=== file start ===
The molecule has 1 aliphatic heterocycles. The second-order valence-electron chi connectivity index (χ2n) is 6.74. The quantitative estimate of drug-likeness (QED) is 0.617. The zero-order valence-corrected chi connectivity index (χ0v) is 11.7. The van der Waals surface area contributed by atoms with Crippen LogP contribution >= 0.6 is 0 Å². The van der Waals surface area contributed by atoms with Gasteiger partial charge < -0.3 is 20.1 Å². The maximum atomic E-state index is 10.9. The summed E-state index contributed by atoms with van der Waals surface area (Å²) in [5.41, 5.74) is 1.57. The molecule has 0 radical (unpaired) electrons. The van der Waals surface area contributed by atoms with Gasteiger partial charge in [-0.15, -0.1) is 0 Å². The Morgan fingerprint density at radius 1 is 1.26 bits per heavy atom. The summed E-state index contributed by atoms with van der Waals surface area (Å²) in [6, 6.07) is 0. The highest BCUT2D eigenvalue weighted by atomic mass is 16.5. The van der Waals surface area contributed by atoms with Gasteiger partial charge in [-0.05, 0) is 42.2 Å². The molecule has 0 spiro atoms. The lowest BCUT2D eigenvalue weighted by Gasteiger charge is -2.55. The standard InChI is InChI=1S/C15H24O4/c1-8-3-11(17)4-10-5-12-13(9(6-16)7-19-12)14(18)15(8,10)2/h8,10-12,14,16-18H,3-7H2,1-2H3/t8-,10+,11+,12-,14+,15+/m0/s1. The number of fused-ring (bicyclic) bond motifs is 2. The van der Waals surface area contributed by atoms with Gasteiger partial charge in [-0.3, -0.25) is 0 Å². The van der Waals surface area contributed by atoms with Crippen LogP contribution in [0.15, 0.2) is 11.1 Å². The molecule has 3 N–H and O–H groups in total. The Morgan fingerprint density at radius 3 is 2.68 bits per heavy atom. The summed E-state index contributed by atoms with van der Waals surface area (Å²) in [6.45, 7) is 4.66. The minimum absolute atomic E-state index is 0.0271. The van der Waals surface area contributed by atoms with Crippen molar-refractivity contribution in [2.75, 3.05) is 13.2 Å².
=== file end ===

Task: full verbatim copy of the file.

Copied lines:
The molecule has 1 aliphatic heterocycles. The second-order valence-electron chi connectivity index (χ2n) is 6.74. The quantitative estimate of drug-likeness (QED) is 0.617. The zero-order valence-corrected chi connectivity index (χ0v) is 11.7. The van der Waals surface area contributed by atoms with Crippen LogP contribution >= 0.6 is 0 Å². The van der Waals surface area contributed by atoms with Gasteiger partial charge < -0.3 is 20.1 Å². The maximum atomic E-state index is 10.9. The summed E-state index contributed by atoms with van der Waals surface area (Å²) in [5.41, 5.74) is 1.57. The molecule has 0 radical (unpaired) electrons. The van der Waals surface area contributed by atoms with Gasteiger partial charge in [-0.15, -0.1) is 0 Å². The Morgan fingerprint density at radius 1 is 1.26 bits per heavy atom. The summed E-state index contributed by atoms with van der Waals surface area (Å²) in [6, 6.07) is 0. The highest BCUT2D eigenvalue weighted by atomic mass is 16.5. The van der Waals surface area contributed by atoms with Gasteiger partial charge in [-0.05, 0) is 42.2 Å². The molecule has 0 spiro atoms. The lowest BCUT2D eigenvalue weighted by Gasteiger charge is -2.55. The standard InChI is InChI=1S/C15H24O4/c1-8-3-11(17)4-10-5-12-13(9(6-16)7-19-12)14(18)15(8,10)2/h8,10-12,14,16-18H,3-7H2,1-2H3/t8-,10+,11+,12-,14+,15+/m0/s1. The number of fused-ring (bicyclic) bond motifs is 2. The van der Waals surface area contributed by atoms with Gasteiger partial charge in [-0.3, -0.25) is 0 Å². The van der Waals surface area contributed by atoms with Crippen LogP contribution in [0.15, 0.2) is 11.1 Å². The molecule has 3 N–H and O–H groups in total. The Morgan fingerprint density at radius 3 is 2.68 bits per heavy atom. The summed E-state index contributed by atoms with van der Waals surface area (Å²) in [6.45, 7) is 4.66. The minimum absolute atomic E-state index is 0.0271. The van der Waals surface area contributed by atoms with Crippen molar-refractivity contribution in [2.75, 3.05) is 13.2 Å².